“It’d be disrespectful,” Logan told him. “You don’t have to explain.”
“I know it’s kind of a mess right now, but I’ll get it cleaned up.”
“Yeah, it’ll be fine.” Logan went over and tapped the wall the room shared with the main house. “What’s on the other side?”
John wasn’t sure why it mattered, but there was no reason not to answer. “Spare room. I use it for my books and storage. My bedroom’s at the far end of the house, so don’t worry, you won’t hear me snoring. And apparently, I do. Did.”
“Sometimes I talk in my sleep. Maybe your snoring and my talking will cancel each other out.”
“I’m pretty sure it doesn’t work that way, but we can only hope. So what do you think?”
Logan didn’t keep him waiting long. “It has potential. Yeah. Let’s do it. I’m willing to make do without a kitchen for a week if it means I can sleep in my bed instead of getting an aching back on a friend’s couch.”
“I’ve done that myself.” The couch was the one in his house, when he and Ava had argued until the atmosphere in the bedroom was rank with anger and he’d escaped, leaving her to the victory of a lonely bed.
“I can borrow a truck on Saturday and move my stuff in then if that works. And help with whatever’s left of the cleanup over the weekend.” Logan shook his head. “Hang on. I never asked what you want for rent, or if you need references before you make a final decision.”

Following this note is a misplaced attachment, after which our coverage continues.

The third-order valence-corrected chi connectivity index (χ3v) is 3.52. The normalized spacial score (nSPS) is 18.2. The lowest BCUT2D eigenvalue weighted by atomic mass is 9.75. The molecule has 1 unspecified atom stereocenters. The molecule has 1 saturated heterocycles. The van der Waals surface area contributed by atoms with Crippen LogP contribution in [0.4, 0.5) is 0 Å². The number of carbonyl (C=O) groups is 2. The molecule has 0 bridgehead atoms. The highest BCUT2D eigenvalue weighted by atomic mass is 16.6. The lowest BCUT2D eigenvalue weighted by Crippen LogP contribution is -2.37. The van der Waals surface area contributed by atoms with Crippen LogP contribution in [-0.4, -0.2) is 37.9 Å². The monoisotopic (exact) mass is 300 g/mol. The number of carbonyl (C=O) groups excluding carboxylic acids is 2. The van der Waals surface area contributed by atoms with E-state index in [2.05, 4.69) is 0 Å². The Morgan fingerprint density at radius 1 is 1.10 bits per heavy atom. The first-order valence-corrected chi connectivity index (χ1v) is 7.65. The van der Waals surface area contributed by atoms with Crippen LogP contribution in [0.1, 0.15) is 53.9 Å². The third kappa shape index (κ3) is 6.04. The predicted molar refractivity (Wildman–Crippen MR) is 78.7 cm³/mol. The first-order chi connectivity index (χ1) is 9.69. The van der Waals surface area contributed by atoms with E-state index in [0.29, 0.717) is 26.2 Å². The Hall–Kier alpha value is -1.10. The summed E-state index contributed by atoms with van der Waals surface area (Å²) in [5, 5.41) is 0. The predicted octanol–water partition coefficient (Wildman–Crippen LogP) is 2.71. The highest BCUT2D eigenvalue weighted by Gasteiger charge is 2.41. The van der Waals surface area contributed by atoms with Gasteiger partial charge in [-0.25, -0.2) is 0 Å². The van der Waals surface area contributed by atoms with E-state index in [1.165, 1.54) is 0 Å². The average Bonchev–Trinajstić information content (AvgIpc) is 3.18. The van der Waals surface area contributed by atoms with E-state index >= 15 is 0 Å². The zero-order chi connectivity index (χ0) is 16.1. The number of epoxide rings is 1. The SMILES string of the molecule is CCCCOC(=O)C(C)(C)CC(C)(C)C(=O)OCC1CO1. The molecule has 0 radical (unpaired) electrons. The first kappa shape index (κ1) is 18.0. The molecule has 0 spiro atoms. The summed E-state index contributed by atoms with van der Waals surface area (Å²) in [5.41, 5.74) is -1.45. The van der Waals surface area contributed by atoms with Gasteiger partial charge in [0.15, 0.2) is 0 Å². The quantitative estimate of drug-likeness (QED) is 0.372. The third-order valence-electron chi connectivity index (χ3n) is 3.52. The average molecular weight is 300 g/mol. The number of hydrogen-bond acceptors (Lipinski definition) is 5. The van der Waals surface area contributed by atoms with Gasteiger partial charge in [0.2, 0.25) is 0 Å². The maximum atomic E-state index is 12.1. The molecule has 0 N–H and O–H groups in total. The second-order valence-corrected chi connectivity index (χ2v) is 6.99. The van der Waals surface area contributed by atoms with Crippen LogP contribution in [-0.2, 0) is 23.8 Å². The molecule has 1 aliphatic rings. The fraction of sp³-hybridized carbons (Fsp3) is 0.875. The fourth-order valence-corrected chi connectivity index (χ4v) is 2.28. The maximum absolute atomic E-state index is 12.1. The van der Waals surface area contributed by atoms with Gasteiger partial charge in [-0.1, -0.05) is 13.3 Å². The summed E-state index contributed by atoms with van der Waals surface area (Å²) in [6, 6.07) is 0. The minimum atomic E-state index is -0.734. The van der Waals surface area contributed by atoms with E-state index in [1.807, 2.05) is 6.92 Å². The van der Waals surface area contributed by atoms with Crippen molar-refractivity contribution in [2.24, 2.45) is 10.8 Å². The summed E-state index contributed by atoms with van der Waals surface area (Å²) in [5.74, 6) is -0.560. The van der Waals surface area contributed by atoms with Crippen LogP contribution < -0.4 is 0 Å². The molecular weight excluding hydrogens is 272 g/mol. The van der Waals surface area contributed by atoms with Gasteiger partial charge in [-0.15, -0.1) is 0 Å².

“Going through this process once is enough for me. How long have you been at the current place?”
“Over a year. It’s month to month, and that works for me, but if you’d prefer a lease, I’m fine with that.”
“According to the Internet, that’s safest for both of us. I was thinking eight hundred a month.” John headed for the stairs, unwilling to spend any longer in the apartment. Cleaning it out would be a catharsis and an ordeal, but in that moment he needed to be away from the memories.
Logan followed him down the stairs, a shadow at John’s back. He was aware of the man’s scent with each breath. He was sensitive to personal odors. If he didn’t like the way someone smelled, he usually disliked them. His reaction to Logan’s musk was complex. It stirred him in ways he couldn’t give a name to, disturbing him.
“Eight hundred?” Logan echoed. “Wait, are there bodies buried under the foundation? Is the place haunted?”
John led the way through the garage and pushed open the door into the kitchen, then locked it behind them. “That seems low to you?”